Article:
Showing Progress with Android

Passing data with Handlers, Messages and the ProgressDialog

Threading

Threading is no small topic in programming circles.

Some folks love them. Some hate them.

Whether they are good or evil is a debate for the pious among us — I use them when they fit and you might want to do the same.

In this article we’re going to have a look at a basic building block of Android applications — performing an operation in a secondary thread while keeping the primary GUI thread accessible and the user up to date at all times.

Moonlighting

A common requirement with a mobile application is to perform some marginally long running task, such as transferring data to or from a server on the Internet. If this can be done in the “background” all the better. If the user isn’t preoccupied with the data refresh operation, they can enjoy other aspects of their device without concern.

However, sometimes the ideal thing to do as an application programmer is to show the user the progress of how this operation is proceeding. This can be appropriate for example when submitting a search request or executing an online commerce transaction. Showing up to date progress can greatly pacify even the most impatient of users. On the other hand, a quick transaction with no user feedback is likely to leave uncertainty and doubt in the minds of your user.

It is apparent that we need to keep the user informed.

So, we’ve got two objectives:

  • Perform a task on a background thread so the GUI is free for user interaction, including an optional “cancel” button.
  • Update the GUI in a tasteful manner to keep the user up to speed on our progress through out the operation.

Unfortunately we cannot simply update a user interface element from a secondary thread. The primary GUI thread really likes to make those updates itself and will do nasty things to your application if you try to bend the rules. So, how do we go about this? Let’s find out.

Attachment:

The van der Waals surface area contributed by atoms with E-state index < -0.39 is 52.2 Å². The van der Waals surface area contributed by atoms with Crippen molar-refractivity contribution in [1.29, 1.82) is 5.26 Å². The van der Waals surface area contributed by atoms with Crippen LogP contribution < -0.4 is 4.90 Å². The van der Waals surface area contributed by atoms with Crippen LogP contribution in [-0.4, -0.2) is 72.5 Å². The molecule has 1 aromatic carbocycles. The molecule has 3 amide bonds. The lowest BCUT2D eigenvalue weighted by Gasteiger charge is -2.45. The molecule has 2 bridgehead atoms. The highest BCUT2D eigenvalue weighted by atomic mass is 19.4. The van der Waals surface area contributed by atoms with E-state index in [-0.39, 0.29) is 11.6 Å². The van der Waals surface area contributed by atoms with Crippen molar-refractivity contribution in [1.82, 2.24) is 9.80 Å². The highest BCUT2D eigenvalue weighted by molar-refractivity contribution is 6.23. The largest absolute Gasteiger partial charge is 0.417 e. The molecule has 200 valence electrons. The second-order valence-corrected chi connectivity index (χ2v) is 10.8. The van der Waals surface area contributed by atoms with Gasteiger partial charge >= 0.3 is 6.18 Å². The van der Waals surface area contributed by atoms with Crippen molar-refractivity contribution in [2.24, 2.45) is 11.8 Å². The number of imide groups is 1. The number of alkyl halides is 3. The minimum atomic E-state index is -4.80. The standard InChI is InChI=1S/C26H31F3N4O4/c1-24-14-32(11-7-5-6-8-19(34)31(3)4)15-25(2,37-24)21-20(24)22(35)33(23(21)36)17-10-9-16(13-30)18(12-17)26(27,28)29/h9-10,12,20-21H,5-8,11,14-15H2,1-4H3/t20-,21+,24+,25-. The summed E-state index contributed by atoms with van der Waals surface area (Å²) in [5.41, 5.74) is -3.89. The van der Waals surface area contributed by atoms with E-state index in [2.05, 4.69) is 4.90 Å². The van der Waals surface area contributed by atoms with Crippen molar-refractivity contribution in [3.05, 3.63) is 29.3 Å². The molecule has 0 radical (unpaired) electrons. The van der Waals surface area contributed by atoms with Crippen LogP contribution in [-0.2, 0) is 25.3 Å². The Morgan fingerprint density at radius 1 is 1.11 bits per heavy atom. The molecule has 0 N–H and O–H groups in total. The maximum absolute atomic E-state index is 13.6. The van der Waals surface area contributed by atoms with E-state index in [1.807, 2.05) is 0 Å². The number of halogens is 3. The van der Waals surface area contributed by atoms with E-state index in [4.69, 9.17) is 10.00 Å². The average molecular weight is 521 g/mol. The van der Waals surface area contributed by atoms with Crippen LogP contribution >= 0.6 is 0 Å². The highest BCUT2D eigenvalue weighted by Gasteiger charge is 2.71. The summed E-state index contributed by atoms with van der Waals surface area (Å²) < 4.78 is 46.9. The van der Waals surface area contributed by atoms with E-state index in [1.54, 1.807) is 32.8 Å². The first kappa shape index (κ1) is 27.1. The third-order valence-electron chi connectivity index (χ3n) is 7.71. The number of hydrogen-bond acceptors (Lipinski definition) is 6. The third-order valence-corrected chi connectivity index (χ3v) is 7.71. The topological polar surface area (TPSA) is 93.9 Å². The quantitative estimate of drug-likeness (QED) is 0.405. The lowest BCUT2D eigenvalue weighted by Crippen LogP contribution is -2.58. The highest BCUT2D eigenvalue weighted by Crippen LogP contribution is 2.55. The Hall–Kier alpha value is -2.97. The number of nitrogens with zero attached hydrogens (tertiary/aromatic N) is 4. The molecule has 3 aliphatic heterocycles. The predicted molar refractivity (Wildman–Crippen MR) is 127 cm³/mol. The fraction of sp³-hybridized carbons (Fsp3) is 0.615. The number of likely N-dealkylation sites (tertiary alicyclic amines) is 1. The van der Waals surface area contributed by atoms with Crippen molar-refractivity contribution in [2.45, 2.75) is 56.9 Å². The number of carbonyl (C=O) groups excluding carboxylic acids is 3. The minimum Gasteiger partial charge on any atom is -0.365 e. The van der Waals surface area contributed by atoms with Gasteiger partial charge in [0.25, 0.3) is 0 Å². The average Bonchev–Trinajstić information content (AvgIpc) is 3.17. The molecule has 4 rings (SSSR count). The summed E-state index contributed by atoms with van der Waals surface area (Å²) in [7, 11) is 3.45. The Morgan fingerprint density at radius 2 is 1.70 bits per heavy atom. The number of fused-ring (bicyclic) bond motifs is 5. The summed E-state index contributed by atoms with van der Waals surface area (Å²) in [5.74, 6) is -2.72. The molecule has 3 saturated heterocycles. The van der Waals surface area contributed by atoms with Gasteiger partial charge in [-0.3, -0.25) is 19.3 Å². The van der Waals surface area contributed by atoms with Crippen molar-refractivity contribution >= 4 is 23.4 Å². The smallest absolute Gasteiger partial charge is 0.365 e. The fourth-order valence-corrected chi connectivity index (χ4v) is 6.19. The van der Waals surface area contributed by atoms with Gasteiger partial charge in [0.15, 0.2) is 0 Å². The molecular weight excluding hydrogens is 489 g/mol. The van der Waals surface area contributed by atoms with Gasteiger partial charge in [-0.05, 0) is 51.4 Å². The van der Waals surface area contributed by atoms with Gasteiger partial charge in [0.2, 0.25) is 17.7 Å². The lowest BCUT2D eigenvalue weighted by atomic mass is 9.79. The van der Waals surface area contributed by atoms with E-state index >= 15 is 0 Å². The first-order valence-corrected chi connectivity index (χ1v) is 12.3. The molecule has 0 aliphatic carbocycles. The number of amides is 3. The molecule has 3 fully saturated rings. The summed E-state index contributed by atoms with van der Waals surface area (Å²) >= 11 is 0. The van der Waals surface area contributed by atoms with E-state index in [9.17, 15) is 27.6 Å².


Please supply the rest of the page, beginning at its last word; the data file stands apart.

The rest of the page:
An example

For the purposes of illustrating this task, we’re going to create a simple application which demonstrates the creation of a secondary thread which subsequently performs a long-running transaction. In our case, it is just going to count up to a gagillion or some other large number — like the current federal deficit — it doesn’t matter what it is doing so long as it takes a few moments to complete.

The application has a super simple UI to it: just a label and a Button. Here is the UI layout:

<?xml version="1.0" encoding="utf-8"?>
<LinearLayout xmlns:android="http://schemas.android.com/apk/res/android"
    android:orientation="vertical"
    android:layout_width="fill_parent"
    android:layout_height="fill_parent"
    >
<TextView
    android:layout_width="fill_parent"
    android:layout_height="wrap_content"
    android:text="@string/hello"
    />
   <Button android:layout_width="wrap_content"
   android:layout_height="wrap_content"
   android:text="Run Test"
   android:id="@+id/TestThreads"
   />
</LinearLayout>

And here is how it looks.

Bland test application
Bland test application

I warned you, pretty boring, but it meets our needs.

Once the button is selected, the application simply starts counting in a new java.lang.Thread. Every 100,000 iterations, we have the application come back and let us know that we’re still here by updating the ProgressDialog with a call to setMessage().

Showing progress updates
Showing progress updates

Yes, that’s the entire application — not very many attractions, but there is quite a bit to discuss to make this happen. Lets look the code to implement this multi-yhreaded application that can safely update the user interface

The code

The entire application consists of a single Java source file, namely Threading.java.

package com.msi.linuxmag;

import android.app.Activity;
import android.os.Bundle;
import android.os.Message;
import android.os.Handler;
import android.app.ProgressDialog;
import android.widget.Button;
import android.view.View;

public class Threading extends Activity {
	Handler myHandler;
	ProgressDialog myProgress;
    /** Called when the activity is first created. */